10:26 GMT02 August 2021
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    The Boeing X-37B Orbital Test Vehicle, the Pentagon’s secretive space plane, returned to Earth in early May after nearly two years in space. But in just a few months it’ll be heading back out to orbit – except this time it’ll be on the back of a SpaceX Falcon 9 rocket.

    "We are very excited for the next fifth X-37B mission," said Randy Walden said in a statement. Walden is the director of the Air Force's Rapid Capabilities Office (RCO), and works on cutting-edge and classified projects as well as managing the X-37B missions.  "We look forward to continued expansion of the vehicle's performance and are excited to continue hosting experimental payloads for the space community." 

    The previous four X-37B launches were done on the back of a Lockheed Martin-Boeing Atlas V rocket. Both are launch rockets meant to take payloads into Earth's orbit, but the Falcon 9 is partially reusable whereas the Atlas V is not. The Falcon 9 costs about $62 million per launch, compared to the Atlas V's hefty $109 million, which may have influenced the decision.

    Walden added that "the ability to launch the Orbital Test Vehicle on multiple platforms will ensure a robust launch capability for our experiment designers."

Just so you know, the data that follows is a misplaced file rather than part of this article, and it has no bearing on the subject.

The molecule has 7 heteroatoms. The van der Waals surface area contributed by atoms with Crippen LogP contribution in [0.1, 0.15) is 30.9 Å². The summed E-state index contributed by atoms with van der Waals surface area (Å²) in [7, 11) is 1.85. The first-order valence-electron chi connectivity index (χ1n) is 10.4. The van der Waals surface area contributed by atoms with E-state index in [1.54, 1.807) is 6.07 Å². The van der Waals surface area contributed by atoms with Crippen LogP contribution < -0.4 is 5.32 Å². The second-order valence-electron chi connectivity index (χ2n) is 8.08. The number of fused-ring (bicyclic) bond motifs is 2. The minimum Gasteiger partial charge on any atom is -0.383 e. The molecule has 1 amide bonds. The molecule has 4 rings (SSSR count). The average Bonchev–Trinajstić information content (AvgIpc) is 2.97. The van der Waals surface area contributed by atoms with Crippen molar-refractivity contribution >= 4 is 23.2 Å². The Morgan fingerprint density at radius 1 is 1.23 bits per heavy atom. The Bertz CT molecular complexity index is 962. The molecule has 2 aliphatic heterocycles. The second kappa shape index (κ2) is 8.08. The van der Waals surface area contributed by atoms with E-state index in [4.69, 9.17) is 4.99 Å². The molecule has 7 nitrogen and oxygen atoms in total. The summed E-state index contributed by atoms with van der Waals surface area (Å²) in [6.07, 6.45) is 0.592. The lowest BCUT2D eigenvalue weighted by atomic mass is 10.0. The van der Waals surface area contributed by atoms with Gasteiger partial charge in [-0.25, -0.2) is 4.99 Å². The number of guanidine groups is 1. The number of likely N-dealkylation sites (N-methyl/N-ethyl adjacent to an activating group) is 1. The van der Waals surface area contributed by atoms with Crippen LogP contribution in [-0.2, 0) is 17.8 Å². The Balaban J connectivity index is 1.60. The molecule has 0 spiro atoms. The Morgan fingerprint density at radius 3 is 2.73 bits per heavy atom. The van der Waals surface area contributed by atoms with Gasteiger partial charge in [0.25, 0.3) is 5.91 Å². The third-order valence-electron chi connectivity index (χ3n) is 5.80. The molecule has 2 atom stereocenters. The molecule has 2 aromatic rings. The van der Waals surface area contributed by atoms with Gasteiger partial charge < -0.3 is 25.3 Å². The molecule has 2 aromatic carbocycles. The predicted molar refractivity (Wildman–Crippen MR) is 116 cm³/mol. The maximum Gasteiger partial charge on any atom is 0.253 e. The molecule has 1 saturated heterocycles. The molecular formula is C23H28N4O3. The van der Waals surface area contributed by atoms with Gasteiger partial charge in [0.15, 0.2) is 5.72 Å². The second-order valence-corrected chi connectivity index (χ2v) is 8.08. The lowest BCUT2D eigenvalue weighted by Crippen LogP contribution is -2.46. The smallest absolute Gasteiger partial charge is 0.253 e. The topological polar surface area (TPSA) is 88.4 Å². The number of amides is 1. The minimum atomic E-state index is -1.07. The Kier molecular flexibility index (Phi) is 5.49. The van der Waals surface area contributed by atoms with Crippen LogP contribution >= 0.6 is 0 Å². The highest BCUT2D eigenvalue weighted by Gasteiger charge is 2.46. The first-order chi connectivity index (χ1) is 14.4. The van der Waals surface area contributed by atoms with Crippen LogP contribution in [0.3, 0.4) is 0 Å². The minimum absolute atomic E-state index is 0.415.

"We are excited about this new partnership on creating flexible and responsive launch options and are confident in SpaceX's ability to provide safe and assured access to space for the X-37B program."

    As usual, the main payload of the X-37B is classified. However, the fifth mission will include the Air Force's experimental Advanced Structurally Embedded Thermal Spreader (ASETS-11), which is used to "test experimental electronics and oscillating heat pipes in the long duration space environment" according to a USAF statement. Further details were not released to the public.

    Like the previous launches, the August mission will start at Cape Canaveral Air Force Station in Florida. The X-37B spent almost 718 days in space as part of its most recent mission, from May 2015 to May 2017. It has been traditionally used to test the effects of months and years in space on various engines and other technologies. 

    However, as so much about the plane is classified, it is also the subject of numerous conspiracy theories. Allegations that it is a spy satellite, a space weapon delivery system or a space weapon itself have come from various external sources, all claims that the Pentagon has repeatedly denied.


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